What are you going to build on the land you have across from the nursery on Mississippi Avenue?
I’m actually selling it. I was looking to develop a village for the arts in general and music. Financing didn’t come through, and the scope of that project was bigger than my ability. A couple of weeks ago Wieden & Kennedy rented the place from me for their Founders Day event, and the Beastie Boys were there. It was awesome. One of my goals is to build a large music venue. I’m working on doing that.
Where are you looking to site that venue?
I’m working on that.
Could Portland support another venue?
We don’t have a great venue. We don’t have a large venue with good sound. It’s like having a coffeehouse without good coffee. A couple of days ago I went to the Modest Mouse show in Seattle—at the Paramount. I realized that the Paramount Theatre in Seattle is what the Schnitzer is in Portland. Look at how the Paramount is being used. It’s being used like the Warfield is being used in San Francisco—as a concert hall where the floor is for standing. When Modest Mouse is here, they play four nights at the Crystal Ballroom. That’s not very efficient. I had this realization that we should take back the Schnitzer.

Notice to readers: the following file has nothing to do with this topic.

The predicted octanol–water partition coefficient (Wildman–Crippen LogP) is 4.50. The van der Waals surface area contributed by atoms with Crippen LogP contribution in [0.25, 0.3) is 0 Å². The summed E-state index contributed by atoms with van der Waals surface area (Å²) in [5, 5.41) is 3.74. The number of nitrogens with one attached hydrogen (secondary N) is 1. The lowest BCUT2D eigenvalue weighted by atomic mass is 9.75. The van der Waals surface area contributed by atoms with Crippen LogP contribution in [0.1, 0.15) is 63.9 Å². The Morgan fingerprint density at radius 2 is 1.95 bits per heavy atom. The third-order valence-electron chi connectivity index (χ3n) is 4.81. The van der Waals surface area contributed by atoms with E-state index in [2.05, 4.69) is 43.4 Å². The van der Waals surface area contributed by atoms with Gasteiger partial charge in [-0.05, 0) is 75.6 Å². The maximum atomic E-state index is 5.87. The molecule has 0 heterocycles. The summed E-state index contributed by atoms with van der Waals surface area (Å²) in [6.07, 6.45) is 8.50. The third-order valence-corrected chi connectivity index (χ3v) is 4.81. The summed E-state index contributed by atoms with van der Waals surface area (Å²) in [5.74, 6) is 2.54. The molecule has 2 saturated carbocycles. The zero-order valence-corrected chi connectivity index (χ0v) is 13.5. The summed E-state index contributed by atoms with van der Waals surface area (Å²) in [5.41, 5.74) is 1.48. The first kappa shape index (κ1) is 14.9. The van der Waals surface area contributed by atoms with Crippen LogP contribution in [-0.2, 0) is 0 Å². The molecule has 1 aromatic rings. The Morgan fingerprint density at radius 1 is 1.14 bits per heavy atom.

Why live in a condo?
I think that condo living is an intelligent cultural transition that’s good for density. It’s very efficient. In my building, there will be two 100-gallon water heaters for 27 homes. Think about how efficient that is. Take my project on Division, the Clinton. One boiler will heat the building so efficiently that the entire heat bill will be wrapped into the HOA fees. I’m the only guy who’s doing that in town, as far as I know. It’s becoming a trend to talk about eco-sensitivity, which is how you use energy. It’s about reuse, efficiency, land-fill and conservation. A building like mine speaks to many of those points.